The exhibition is devoted to a previously little explored aspect of Paul Klee’s work, namely abstraction. In the first half of the twentieth century, the move away from figurativeness and the development of abstract art became a key theme for many European artists. The Swiss artist Paul Klee also responded to this challenge: the almost 10,000 works he created in the course of his career include exciting examples of the development of abstract pictorial worlds and of the processes of abstraction in painting. The key aspects of Klee’s abstract works are, moreover, a central strand of his entire oeuvre: nature, architecture, music and written characters.
PAUL KLEE, FLOWERING, 1934, 199. Oil on priming on canvas on stretcher, 81.5 × 80 cm, Kunstmuseum Winterthur, Bequest of Dr. Emil and Clara Friedrich-Jezler, 1973, Photo: © Schweizerisches Institut für Kunstwissenschaft, Zürich, Philipp Hitz
The retrospective exhibition will present around 100 works from all periods of Klee’s career – starting in 1913 – and will bring together valuable loans from numerous renowned institutions and private collections in Europe and overseas. Alongside major masterpieces, it will feature rarely exhibited works that show Paul Klee in a surprising new light.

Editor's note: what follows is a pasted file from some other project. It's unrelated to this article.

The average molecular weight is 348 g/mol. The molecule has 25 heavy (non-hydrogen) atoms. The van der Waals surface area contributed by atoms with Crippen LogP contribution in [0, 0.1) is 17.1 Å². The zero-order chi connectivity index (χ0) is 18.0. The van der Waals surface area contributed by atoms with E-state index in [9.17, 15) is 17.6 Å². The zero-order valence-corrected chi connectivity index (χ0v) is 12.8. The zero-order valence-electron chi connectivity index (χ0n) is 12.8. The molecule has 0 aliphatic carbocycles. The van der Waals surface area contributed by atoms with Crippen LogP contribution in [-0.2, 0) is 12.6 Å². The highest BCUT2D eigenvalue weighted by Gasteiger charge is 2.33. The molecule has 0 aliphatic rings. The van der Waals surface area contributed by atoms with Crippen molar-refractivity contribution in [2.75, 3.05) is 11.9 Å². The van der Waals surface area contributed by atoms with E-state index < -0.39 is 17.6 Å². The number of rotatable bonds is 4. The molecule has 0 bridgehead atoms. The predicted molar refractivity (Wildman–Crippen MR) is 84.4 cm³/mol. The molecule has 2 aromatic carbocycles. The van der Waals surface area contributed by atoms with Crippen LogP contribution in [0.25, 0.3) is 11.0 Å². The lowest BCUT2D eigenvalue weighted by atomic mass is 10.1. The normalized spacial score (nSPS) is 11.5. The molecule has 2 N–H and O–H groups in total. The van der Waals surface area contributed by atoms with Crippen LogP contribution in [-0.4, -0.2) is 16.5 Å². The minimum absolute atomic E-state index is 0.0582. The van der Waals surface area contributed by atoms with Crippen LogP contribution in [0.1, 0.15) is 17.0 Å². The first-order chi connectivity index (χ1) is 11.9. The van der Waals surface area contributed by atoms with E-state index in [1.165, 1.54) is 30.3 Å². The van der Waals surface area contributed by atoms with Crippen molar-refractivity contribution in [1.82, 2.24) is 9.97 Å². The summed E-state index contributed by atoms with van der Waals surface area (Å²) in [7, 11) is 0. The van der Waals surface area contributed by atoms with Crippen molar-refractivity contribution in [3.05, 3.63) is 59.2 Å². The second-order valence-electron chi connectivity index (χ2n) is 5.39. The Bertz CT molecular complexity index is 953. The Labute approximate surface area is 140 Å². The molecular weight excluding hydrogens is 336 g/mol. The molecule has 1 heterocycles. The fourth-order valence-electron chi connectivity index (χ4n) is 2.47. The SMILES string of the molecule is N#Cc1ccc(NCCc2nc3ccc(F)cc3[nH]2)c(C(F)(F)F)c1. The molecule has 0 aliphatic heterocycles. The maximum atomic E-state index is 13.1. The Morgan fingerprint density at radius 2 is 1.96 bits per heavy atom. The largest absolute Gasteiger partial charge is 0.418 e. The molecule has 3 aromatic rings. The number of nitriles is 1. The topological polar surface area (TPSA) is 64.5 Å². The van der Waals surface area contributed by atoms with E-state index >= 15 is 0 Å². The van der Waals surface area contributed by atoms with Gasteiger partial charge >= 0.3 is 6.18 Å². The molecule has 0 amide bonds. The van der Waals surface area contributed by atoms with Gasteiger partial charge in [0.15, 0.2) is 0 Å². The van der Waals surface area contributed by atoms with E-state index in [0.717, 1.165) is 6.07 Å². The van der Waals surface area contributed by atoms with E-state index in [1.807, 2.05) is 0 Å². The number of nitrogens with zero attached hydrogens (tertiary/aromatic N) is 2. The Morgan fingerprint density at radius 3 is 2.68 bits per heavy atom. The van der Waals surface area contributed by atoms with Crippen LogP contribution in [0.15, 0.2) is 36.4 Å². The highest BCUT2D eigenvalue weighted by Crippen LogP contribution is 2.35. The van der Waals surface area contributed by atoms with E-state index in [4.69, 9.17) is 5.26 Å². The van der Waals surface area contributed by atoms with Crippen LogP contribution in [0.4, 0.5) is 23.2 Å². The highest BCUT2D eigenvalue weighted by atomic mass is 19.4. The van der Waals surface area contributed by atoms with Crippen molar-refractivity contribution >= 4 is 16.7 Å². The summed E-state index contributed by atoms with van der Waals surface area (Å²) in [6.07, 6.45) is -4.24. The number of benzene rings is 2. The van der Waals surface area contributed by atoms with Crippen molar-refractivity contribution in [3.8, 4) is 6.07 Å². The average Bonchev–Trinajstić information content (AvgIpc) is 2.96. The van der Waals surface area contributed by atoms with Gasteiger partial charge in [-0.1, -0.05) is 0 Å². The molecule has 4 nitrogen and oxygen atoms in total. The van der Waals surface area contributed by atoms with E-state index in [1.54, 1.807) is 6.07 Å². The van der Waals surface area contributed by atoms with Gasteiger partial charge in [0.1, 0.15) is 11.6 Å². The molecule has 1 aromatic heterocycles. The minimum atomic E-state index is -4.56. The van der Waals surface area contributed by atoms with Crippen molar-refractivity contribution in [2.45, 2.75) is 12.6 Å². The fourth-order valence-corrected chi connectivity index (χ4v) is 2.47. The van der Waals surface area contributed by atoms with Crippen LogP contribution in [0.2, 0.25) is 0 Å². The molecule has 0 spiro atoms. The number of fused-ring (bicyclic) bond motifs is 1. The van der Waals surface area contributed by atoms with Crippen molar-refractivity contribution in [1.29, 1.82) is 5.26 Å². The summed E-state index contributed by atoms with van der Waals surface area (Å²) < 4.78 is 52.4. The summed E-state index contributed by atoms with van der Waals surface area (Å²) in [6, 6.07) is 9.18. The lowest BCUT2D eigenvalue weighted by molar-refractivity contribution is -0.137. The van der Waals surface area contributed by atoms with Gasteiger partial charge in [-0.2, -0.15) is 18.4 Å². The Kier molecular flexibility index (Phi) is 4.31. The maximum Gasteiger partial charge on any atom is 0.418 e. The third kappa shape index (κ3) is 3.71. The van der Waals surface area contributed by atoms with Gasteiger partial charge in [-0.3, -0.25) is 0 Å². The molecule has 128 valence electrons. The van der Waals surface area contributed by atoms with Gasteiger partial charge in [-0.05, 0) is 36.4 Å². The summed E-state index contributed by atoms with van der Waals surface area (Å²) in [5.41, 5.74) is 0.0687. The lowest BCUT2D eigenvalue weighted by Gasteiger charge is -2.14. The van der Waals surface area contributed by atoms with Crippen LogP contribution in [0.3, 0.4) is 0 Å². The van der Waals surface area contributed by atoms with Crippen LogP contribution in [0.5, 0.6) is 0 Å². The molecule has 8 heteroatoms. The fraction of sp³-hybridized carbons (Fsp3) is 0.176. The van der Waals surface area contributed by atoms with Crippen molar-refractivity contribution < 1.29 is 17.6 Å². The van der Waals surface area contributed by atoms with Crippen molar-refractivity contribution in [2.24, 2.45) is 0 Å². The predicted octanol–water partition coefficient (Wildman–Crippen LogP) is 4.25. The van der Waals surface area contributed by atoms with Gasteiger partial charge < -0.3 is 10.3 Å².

With a total of 20 works, Paul Klee is the best represented artist in the Beyeler Collection after Pablo Picasso. Both as a collector and as an art dealer, Ernst Beyeler, the founder of our museum, championed Paul Klee’s art in many different ways. In all, around 500 works by Klee passed through the hands of the Basel collector and gallery owner. As a collector, Ernst Beyeler chiefly concentrated on Klee’s late work, which he particularly esteemed for “the quality of its colors and its expressiveness”. Over the years, he accumulated a remarkable collection that includes masterpieces like Rising Star, 1931, 230 (V 10) and Signs in Yellow, 1937, 210 (U 10).
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